Prosecutor asks Indiana State Police to investigate dog deaths in uncooled rear of truck


CROWN POINT, Ind. (AP) — Prosecutors have asked Indiana State Police to investigate the recent deaths of at least eight dogs from heat-related injuries while being transported in the back of an uncooled box truck.

The dead dogs were discovered July 27 in Lake Station while the truck traveled from O’Hare International Airport in Chicago to a training facility in Michigan.

The animal rights group People for Ethical Treatment of Animals had called for a state police investigation, and the Lake County Prosecutor’s Office formally requested one Wednesday.

The dogs that died were among 18 shepherds in the truck.

The driver, whom police have not named, said he was unaware that the air conditioning in the cargo area of the truck had failed until he heard dogs barking. He pulled off Interstate 94 at a convenience store and gas station in Lake Station. When he opened the back, he found several dogs dead and others suffering. Several store employees and passersby stepped in to aid the dogs.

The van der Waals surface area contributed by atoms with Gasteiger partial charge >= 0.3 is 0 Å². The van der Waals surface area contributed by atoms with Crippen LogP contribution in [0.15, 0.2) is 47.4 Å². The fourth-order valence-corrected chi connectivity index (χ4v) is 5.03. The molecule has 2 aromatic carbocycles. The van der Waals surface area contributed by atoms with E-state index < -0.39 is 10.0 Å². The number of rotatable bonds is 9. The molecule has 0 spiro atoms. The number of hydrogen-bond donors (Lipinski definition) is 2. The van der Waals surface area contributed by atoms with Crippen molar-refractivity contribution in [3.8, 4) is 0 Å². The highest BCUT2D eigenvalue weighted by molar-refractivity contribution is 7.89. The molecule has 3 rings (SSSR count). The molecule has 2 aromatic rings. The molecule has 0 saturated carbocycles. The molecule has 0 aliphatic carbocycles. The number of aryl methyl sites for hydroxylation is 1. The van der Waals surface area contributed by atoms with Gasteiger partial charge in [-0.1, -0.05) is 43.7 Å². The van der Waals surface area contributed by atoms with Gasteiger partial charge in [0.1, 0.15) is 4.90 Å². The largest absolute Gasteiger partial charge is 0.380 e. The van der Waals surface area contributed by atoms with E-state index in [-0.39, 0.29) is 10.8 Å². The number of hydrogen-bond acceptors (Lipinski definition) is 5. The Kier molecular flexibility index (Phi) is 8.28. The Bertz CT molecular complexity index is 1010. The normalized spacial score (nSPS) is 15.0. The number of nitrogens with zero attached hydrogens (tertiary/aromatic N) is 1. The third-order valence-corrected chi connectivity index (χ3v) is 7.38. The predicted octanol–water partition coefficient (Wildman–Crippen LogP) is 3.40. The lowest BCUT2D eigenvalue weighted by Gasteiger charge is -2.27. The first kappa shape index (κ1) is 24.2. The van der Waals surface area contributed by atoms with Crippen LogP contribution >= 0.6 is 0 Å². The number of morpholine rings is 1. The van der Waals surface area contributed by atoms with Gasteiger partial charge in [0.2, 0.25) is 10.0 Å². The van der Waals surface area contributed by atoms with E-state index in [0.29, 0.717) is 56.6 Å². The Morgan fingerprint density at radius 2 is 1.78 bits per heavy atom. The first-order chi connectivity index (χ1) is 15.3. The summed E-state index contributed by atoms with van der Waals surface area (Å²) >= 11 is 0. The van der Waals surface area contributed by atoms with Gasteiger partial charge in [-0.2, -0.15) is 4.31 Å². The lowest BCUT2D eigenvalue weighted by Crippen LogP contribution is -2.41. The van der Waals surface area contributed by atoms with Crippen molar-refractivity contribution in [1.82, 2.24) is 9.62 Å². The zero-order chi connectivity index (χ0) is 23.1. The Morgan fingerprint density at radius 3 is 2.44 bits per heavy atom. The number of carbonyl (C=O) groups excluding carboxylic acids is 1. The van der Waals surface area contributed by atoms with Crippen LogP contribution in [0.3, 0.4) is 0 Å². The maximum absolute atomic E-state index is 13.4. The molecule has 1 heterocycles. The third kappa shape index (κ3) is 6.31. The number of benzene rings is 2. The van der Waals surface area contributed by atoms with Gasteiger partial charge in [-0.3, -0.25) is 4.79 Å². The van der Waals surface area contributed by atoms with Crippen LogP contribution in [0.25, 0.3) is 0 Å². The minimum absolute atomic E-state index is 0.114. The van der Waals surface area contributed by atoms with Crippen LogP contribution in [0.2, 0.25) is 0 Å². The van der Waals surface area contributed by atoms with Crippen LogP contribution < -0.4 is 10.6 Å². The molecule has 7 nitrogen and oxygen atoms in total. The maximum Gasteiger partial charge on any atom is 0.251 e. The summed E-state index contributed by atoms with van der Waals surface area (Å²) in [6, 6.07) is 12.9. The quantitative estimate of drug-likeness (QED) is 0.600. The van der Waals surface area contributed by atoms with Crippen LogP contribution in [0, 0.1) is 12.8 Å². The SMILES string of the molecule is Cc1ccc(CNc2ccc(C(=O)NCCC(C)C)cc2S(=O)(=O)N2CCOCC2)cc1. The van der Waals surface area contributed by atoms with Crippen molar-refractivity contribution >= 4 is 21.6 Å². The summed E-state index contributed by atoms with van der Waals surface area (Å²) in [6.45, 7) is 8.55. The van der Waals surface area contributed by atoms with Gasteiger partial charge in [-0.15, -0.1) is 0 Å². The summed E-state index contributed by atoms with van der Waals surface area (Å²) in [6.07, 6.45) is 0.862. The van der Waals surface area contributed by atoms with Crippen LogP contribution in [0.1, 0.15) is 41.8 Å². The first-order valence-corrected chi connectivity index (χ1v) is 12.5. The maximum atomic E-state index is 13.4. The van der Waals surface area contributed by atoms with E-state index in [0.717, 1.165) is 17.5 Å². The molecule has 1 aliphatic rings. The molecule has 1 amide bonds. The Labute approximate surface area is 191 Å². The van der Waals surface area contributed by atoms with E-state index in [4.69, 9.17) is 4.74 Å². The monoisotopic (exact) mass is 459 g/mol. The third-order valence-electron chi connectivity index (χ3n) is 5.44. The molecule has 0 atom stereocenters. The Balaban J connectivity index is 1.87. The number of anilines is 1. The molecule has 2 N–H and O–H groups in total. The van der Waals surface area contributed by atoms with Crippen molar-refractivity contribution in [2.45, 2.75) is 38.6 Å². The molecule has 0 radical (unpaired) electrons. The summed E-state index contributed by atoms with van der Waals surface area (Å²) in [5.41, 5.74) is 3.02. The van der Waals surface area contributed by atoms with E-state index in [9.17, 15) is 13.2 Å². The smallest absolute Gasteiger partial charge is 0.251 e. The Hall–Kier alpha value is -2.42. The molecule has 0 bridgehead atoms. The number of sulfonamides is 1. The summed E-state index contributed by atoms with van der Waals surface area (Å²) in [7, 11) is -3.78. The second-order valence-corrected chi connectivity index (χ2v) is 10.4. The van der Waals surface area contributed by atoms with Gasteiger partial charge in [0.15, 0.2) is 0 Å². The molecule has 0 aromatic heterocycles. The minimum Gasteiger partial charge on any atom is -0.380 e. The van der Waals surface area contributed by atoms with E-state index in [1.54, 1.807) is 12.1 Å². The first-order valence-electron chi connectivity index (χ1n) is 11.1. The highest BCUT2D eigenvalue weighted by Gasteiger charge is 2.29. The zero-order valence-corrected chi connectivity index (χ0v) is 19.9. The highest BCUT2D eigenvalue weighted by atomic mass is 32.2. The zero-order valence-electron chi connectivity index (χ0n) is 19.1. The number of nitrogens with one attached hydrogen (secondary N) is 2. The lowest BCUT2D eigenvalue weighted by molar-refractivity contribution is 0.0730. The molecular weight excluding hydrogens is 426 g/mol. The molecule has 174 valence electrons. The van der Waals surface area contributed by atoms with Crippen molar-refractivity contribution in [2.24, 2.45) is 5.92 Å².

Jennifer Webber, executive director of the Humane Society of Hobart, responded to the scene and said the dogs displayed signs of heatstroke: salivating heavily, wobbling, vomiting and convulsing.

“There were already several dogs dead on the scene, and multiple failing fast,” Webber said at the time. “Their crates inside the truck were completely trashed on the inside, and the little water bowls were the size you’d give a parrot. And they were empty and torn up as if the dogs were exasperated.”

Webber said she encountered resistance when attempting to gather facts for her investigation. The police officer in charge of the scene told her she could leave because the deaths were an accident that “the owner will take care of.”

The owner, who was driving the vehicle, used abusive language, cursed at her and refused to produce health certificates, Webber said. Such paperwork is typically signed by veterinarians in each state involved and required to move dogs across borders for commerce.

Webber said she doubted a veterinarian would have approved travel that day when heat indices exceeded 100 degrees Fahrenheit (37.8 Celsius).

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